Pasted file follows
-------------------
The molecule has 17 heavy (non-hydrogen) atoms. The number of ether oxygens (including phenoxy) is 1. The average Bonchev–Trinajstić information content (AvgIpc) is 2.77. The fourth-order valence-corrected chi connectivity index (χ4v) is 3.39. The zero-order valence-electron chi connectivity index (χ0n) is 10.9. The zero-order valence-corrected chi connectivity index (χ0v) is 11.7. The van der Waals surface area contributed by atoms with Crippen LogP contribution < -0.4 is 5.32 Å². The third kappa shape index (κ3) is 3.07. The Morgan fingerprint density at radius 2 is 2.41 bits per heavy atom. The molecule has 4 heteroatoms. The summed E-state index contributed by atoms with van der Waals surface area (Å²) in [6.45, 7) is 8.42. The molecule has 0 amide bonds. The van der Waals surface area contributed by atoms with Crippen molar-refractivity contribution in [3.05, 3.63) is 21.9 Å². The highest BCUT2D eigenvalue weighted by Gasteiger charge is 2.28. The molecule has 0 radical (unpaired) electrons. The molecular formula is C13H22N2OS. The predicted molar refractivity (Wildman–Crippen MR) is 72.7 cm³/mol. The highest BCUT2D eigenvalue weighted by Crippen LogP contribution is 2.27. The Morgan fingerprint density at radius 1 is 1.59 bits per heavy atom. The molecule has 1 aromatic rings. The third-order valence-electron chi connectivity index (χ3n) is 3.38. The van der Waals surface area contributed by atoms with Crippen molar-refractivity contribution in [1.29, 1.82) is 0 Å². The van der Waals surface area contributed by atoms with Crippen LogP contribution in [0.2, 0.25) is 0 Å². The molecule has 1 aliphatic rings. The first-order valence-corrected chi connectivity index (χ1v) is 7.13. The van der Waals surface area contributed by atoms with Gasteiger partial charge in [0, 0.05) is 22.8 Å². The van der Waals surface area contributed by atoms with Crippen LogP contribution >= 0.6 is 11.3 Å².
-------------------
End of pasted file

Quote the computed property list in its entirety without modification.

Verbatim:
The molecule has 17 heavy (non-hydrogen) atoms. The number of ether oxygens (including phenoxy) is 1. The average Bonchev–Trinajstić information content (AvgIpc) is 2.77. The fourth-order valence-corrected chi connectivity index (χ4v) is 3.39. The zero-order valence-electron chi connectivity index (χ0n) is 10.9. The zero-order valence-corrected chi connectivity index (χ0v) is 11.7. The van der Waals surface area contributed by atoms with Crippen LogP contribution < -0.4 is 5.32 Å². The third kappa shape index (κ3) is 3.07. The Morgan fingerprint density at radius 2 is 2.41 bits per heavy atom. The molecule has 4 heteroatoms. The summed E-state index contributed by atoms with van der Waals surface area (Å²) in [6.45, 7) is 8.42. The molecule has 0 amide bonds. The van der Waals surface area contributed by atoms with Crippen molar-refractivity contribution in [3.05, 3.63) is 21.9 Å². The highest BCUT2D eigenvalue weighted by Gasteiger charge is 2.28. The molecule has 0 radical (unpaired) electrons. The molecular formula is C13H22N2OS. The predicted molar refractivity (Wildman–Crippen MR) is 72.7 cm³/mol. The highest BCUT2D eigenvalue weighted by Crippen LogP contribution is 2.27. The Morgan fingerprint density at radius 1 is 1.59 bits per heavy atom. The molecule has 1 aromatic rings. The third-order valence-electron chi connectivity index (χ3n) is 3.38. The van der Waals surface area contributed by atoms with Crippen molar-refractivity contribution in [1.29, 1.82) is 0 Å². The van der Waals surface area contributed by atoms with Crippen LogP contribution in [0.2, 0.25) is 0 Å². The molecule has 1 aliphatic rings. The first-order valence-corrected chi connectivity index (χ1v) is 7.13. The van der Waals surface area contributed by atoms with Gasteiger partial charge in [0, 0.05) is 22.8 Å². The van der Waals surface area contributed by atoms with Crippen LogP contribution >= 0.6 is 11.3 Å².